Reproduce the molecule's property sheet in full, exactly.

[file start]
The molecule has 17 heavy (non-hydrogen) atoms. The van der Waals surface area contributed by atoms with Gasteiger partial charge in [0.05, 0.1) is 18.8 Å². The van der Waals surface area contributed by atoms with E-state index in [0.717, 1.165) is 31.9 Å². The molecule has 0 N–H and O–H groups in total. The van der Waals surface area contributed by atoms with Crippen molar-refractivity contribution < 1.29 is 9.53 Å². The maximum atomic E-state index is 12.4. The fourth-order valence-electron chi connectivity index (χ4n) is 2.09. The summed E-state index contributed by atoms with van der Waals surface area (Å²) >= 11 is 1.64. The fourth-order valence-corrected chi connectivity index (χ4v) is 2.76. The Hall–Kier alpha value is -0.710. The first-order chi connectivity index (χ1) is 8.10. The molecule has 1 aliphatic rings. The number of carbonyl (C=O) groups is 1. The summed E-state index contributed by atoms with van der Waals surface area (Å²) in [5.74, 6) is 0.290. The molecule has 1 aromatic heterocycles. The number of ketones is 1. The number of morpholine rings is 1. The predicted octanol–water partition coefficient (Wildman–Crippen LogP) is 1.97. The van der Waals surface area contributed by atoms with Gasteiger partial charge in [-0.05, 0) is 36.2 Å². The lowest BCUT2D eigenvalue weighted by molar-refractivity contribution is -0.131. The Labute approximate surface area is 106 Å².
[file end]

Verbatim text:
The molecule has 17 heavy (non-hydrogen) atoms. The van der Waals surface area contributed by atoms with Gasteiger partial charge in [0.05, 0.1) is 18.8 Å². The van der Waals surface area contributed by atoms with E-state index in [0.717, 1.165) is 31.9 Å². The molecule has 0 N–H and O–H groups in total. The van der Waals surface area contributed by atoms with Crippen molar-refractivity contribution < 1.29 is 9.53 Å². The maximum atomic E-state index is 12.4. The fourth-order valence-electron chi connectivity index (χ4n) is 2.09. The summed E-state index contributed by atoms with van der Waals surface area (Å²) >= 11 is 1.64. The fourth-order valence-corrected chi connectivity index (χ4v) is 2.76. The Hall–Kier alpha value is -0.710. The first-order chi connectivity index (χ1) is 8.10. The molecule has 1 aliphatic rings. The number of carbonyl (C=O) groups is 1. The summed E-state index contributed by atoms with van der Waals surface area (Å²) in [5.74, 6) is 0.290. The molecule has 1 aromatic heterocycles. The number of ketones is 1. The number of morpholine rings is 1. The predicted octanol–water partition coefficient (Wildman–Crippen LogP) is 1.97. The van der Waals surface area contributed by atoms with Gasteiger partial charge in [-0.05, 0) is 36.2 Å². The lowest BCUT2D eigenvalue weighted by molar-refractivity contribution is -0.131. The Labute approximate surface area is 106 Å².